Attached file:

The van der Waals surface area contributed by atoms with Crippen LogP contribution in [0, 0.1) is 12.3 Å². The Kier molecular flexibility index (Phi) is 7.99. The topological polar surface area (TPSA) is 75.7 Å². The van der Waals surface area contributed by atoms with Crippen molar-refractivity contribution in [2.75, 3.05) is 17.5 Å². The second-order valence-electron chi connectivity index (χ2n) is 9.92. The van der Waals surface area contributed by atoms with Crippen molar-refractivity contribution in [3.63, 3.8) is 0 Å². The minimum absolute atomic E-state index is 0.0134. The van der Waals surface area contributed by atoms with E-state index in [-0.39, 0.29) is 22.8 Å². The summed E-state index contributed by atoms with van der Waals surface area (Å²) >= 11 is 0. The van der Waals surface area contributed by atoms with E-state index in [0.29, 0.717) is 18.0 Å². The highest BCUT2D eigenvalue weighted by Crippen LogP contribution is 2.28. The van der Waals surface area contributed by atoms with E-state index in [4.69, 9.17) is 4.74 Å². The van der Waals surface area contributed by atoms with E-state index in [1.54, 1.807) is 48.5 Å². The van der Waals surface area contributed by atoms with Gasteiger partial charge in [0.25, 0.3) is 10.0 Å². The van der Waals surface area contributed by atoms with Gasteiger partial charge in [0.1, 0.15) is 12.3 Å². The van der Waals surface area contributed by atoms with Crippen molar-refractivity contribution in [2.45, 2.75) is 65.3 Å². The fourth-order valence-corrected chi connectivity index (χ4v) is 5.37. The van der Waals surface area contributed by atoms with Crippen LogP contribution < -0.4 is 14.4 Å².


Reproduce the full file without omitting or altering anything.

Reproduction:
The van der Waals surface area contributed by atoms with Crippen LogP contribution in [0, 0.1) is 12.3 Å². The Kier molecular flexibility index (Phi) is 7.99. The topological polar surface area (TPSA) is 75.7 Å². The van der Waals surface area contributed by atoms with Crippen molar-refractivity contribution in [2.75, 3.05) is 17.5 Å². The second-order valence-electron chi connectivity index (χ2n) is 9.92. The van der Waals surface area contributed by atoms with Crippen molar-refractivity contribution in [3.63, 3.8) is 0 Å². The minimum absolute atomic E-state index is 0.0134. The van der Waals surface area contributed by atoms with E-state index in [-0.39, 0.29) is 22.8 Å². The summed E-state index contributed by atoms with van der Waals surface area (Å²) >= 11 is 0. The van der Waals surface area contributed by atoms with E-state index in [0.29, 0.717) is 18.0 Å². The highest BCUT2D eigenvalue weighted by Crippen LogP contribution is 2.28. The van der Waals surface area contributed by atoms with E-state index in [4.69, 9.17) is 4.74 Å². The van der Waals surface area contributed by atoms with E-state index in [1.54, 1.807) is 48.5 Å². The van der Waals surface area contributed by atoms with Gasteiger partial charge in [0.25, 0.3) is 10.0 Å². The van der Waals surface area contributed by atoms with Gasteiger partial charge in [0.1, 0.15) is 12.3 Å². The van der Waals surface area contributed by atoms with Crippen molar-refractivity contribution in [2.45, 2.75) is 65.3 Å². The fourth-order valence-corrected chi connectivity index (χ4v) is 5.37. The van der Waals surface area contributed by atoms with Crippen LogP contribution < -0.4 is 14.4 Å².